"I love Dan Law Field. It gives us such a tremendous home field advantage. We have great fan support and part of that is because Dan Law Field is fan friendly- the fans are a part of the game and they're tied in with what's going on in the game. That makes it tough to play here for an opponent. Plus with the new turf on the infield, Dan Law Field is a great place to play. We have plans to upgrade it but right now it's one of the best in the country. Chancellor Montford, President Haragan and Athletic Director Gerald Myers along with the community have been extremely supportive to our needs and it shows in our facility."
-Texas Tech coach Larry Hays

"Texas Tech is a tough place to play. They're crowd is very active and they're sitting right by the dugout. It's loud and the visiting team has to make some adjustments."
-Mark Johnson, Texas A&M

"I think there's an air about Dan Law Field. When it comes down to getting something going, you can just feel the electricity in the air. Things start happening for us and things start falling apart for the other team. They can feel it too, because you can see it in their faces. You can see it in their body language."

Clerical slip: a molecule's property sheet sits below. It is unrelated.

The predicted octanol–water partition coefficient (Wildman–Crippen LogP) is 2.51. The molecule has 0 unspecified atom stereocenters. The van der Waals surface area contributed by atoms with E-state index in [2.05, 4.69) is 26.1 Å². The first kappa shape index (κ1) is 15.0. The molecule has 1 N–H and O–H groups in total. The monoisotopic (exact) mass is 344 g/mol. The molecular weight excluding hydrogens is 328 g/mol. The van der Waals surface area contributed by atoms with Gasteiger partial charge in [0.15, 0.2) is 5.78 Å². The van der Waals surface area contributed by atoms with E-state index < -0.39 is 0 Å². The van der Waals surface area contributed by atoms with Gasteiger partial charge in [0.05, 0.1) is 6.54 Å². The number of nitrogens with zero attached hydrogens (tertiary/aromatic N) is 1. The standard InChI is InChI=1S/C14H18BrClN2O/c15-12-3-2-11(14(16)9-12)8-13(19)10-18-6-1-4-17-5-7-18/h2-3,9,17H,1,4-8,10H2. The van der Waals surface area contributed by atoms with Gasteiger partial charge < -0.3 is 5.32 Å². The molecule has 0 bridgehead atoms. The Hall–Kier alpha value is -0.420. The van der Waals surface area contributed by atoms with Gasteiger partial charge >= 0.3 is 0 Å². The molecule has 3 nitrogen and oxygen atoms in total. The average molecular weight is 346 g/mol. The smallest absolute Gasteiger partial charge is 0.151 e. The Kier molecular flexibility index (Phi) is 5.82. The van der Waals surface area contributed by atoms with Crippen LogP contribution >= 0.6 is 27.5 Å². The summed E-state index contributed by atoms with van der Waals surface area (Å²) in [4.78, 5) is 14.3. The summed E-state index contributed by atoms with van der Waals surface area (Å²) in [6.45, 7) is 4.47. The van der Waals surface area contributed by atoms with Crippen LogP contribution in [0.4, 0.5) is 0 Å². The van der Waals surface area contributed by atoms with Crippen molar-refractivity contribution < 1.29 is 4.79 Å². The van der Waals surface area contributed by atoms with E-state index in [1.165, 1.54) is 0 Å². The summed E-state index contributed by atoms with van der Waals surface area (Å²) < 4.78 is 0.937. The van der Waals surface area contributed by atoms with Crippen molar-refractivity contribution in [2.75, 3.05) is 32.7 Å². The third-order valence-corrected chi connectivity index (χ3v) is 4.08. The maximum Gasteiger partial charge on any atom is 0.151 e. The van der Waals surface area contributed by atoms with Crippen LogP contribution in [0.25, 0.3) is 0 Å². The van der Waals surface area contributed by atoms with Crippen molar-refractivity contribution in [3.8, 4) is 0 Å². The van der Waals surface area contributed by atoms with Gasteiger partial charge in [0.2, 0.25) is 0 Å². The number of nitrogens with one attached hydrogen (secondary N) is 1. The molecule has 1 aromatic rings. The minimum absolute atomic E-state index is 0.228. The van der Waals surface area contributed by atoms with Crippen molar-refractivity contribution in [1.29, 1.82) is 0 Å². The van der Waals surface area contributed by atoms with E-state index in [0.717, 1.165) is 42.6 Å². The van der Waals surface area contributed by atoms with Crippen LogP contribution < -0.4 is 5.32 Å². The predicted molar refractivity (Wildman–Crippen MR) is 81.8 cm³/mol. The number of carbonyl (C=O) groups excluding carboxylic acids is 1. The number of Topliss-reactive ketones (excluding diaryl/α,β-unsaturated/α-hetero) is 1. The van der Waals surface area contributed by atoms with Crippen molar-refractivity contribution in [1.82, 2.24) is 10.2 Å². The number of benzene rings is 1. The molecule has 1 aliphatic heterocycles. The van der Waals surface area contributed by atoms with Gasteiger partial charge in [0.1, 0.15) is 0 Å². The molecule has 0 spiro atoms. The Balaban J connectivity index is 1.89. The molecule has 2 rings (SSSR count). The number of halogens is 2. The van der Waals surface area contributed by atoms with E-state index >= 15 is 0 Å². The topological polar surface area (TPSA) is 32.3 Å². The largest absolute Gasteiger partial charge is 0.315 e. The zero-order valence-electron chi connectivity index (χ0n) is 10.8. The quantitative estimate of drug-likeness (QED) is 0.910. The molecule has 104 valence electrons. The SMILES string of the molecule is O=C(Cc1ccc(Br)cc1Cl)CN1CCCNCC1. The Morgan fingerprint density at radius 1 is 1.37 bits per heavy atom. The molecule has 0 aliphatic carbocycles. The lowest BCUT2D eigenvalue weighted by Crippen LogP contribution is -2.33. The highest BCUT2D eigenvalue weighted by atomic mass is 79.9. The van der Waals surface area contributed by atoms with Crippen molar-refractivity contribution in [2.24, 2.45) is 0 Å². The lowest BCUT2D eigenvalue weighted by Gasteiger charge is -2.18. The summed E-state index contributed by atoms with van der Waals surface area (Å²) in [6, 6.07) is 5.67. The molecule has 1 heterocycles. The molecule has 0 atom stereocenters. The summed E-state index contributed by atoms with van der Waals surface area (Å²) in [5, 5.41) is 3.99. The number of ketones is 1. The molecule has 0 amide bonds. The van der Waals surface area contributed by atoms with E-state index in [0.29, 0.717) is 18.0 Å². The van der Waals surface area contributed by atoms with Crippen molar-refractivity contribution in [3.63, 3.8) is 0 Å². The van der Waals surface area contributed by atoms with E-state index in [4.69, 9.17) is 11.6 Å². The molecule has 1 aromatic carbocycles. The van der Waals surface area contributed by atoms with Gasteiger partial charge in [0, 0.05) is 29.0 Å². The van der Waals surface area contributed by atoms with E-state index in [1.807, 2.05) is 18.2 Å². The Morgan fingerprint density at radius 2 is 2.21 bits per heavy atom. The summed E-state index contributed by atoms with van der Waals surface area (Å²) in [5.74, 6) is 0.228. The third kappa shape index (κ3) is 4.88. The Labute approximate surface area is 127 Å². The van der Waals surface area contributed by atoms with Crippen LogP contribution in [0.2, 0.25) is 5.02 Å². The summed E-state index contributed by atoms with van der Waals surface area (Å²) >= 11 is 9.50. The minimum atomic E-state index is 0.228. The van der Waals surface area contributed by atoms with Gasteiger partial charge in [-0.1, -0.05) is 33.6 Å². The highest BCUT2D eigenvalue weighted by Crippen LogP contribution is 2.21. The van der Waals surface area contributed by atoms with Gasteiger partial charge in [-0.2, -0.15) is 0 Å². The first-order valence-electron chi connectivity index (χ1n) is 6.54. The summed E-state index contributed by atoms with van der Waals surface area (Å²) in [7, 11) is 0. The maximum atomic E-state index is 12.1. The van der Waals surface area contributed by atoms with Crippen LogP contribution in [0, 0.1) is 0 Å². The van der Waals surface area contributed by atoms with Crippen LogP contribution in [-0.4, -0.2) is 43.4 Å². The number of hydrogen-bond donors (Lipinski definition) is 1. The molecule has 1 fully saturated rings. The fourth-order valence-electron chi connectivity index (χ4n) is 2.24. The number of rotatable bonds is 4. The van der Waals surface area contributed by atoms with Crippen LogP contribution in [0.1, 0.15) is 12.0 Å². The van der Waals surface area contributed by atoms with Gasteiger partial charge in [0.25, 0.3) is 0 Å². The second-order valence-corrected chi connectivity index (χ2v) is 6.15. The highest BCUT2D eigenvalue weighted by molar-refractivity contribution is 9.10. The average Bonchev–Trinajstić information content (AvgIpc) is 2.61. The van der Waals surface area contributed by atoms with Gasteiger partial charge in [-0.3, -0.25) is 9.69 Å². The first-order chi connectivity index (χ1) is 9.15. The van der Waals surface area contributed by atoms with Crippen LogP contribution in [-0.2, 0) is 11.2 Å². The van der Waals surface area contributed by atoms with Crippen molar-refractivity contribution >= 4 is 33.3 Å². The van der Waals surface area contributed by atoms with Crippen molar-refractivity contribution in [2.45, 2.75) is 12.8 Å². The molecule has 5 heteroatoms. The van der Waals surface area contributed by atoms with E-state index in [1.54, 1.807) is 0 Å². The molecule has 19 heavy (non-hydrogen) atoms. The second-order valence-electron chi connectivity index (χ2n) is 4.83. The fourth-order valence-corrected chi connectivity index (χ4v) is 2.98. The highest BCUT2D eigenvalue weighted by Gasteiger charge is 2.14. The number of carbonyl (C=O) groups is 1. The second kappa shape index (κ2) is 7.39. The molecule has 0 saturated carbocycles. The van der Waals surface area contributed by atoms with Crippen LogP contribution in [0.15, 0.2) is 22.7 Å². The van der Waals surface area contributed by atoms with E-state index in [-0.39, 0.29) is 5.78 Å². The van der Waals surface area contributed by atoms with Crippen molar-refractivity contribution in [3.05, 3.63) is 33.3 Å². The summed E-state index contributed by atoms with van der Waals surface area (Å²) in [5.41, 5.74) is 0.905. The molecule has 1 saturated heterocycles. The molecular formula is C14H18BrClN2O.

-Jason Huth, former player

"Texas Tech's fans were so into the game. It's a great atmosphere for college baseball. Anybody there got their money's worth today. It just makes college baseball what it is. I understand why so many people come to watch Texas Tech- they're really fun to watch play. They never quit and the crowd never leaves them. Tech's fans were ragging on me about my diary. They kept asking `What are you going to talk about next- your hotel room?' and saying stuff like that. It was funny. It's great to have fans like that. They're so into it." -Rice All America shortstop Damon Thames who wrote a diary on the 1999
NCAA Regional Tournament in Lubbock

"There's no place in college baseball that compares to games at Dan Law Field just because of everything's that goes on from the game, to the crowd, to the entire atmosphere. Everyone's into it. Dan Law Field is unique because of the layout and the seating location of where the fans are. It puts the fans `on-top of the game' as opposed to just `at the game.' When a rally starts, it's unbelievable- an electric atmosphere. Compared to the other fields I've been at, it's easily the most exciting. It's the only place where the fans are really close to the game."
-Chris Snead, Texas Tech baseball fan

"On a Tuesday night, we'll easily get 1,000 people out there in the stands. It's awesome. It's a college town. When I was talking with Coach Anderson on the phone when Tech was recruiting me he was saying, `On average, we probably get three, four thousand people to every game.' I couldn't believe him. I'm like, `yeah right' and `come on.' In Southern California, the UCLA-USC series is the biggest series out there and they probably get 2,000 people to a game- that's a big weekend for them. Then I came out here and it's totally different."
-Brennan Burns, former player